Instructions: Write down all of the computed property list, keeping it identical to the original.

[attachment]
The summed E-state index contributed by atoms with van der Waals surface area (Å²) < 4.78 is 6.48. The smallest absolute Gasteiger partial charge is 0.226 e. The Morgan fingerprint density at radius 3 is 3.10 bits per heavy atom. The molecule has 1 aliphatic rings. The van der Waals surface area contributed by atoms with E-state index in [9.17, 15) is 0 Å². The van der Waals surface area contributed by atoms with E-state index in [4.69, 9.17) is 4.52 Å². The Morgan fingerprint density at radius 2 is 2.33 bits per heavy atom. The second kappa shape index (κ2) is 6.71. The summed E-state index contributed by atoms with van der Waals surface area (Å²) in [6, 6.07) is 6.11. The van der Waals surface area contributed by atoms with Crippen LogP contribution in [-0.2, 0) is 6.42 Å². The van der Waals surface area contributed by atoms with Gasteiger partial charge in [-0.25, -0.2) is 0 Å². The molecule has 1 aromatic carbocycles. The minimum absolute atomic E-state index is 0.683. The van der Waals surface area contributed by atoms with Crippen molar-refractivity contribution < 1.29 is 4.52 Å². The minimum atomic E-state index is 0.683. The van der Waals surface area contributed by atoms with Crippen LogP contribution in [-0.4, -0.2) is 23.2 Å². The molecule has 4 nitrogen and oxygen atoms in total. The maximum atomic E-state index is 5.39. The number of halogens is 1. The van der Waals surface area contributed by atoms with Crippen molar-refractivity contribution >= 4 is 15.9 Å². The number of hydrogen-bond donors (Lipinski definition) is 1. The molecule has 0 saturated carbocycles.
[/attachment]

The summed E-state index contributed by atoms with van der Waals surface area (Å²) < 4.78 is 6.48. The smallest absolute Gasteiger partial charge is 0.226 e. The Morgan fingerprint density at radius 3 is 3.10 bits per heavy atom. The molecule has 1 aliphatic rings. The van der Waals surface area contributed by atoms with E-state index in [9.17, 15) is 0 Å². The van der Waals surface area contributed by atoms with E-state index in [4.69, 9.17) is 4.52 Å². The Morgan fingerprint density at radius 2 is 2.33 bits per heavy atom. The second kappa shape index (κ2) is 6.71. The summed E-state index contributed by atoms with van der Waals surface area (Å²) in [6, 6.07) is 6.11. The van der Waals surface area contributed by atoms with Crippen LogP contribution in [-0.2, 0) is 6.42 Å². The van der Waals surface area contributed by atoms with Gasteiger partial charge in [-0.25, -0.2) is 0 Å². The molecule has 1 aromatic carbocycles. The minimum absolute atomic E-state index is 0.683. The van der Waals surface area contributed by atoms with Crippen molar-refractivity contribution < 1.29 is 4.52 Å². The minimum atomic E-state index is 0.683. The van der Waals surface area contributed by atoms with Crippen LogP contribution in [-0.4, -0.2) is 23.2 Å². The molecule has 4 nitrogen and oxygen atoms in total. The maximum atomic E-state index is 5.39. The number of halogens is 1. The van der Waals surface area contributed by atoms with Crippen molar-refractivity contribution >= 4 is 15.9 Å². The number of hydrogen-bond donors (Lipinski definition) is 1. The molecule has 0 saturated carbocycles.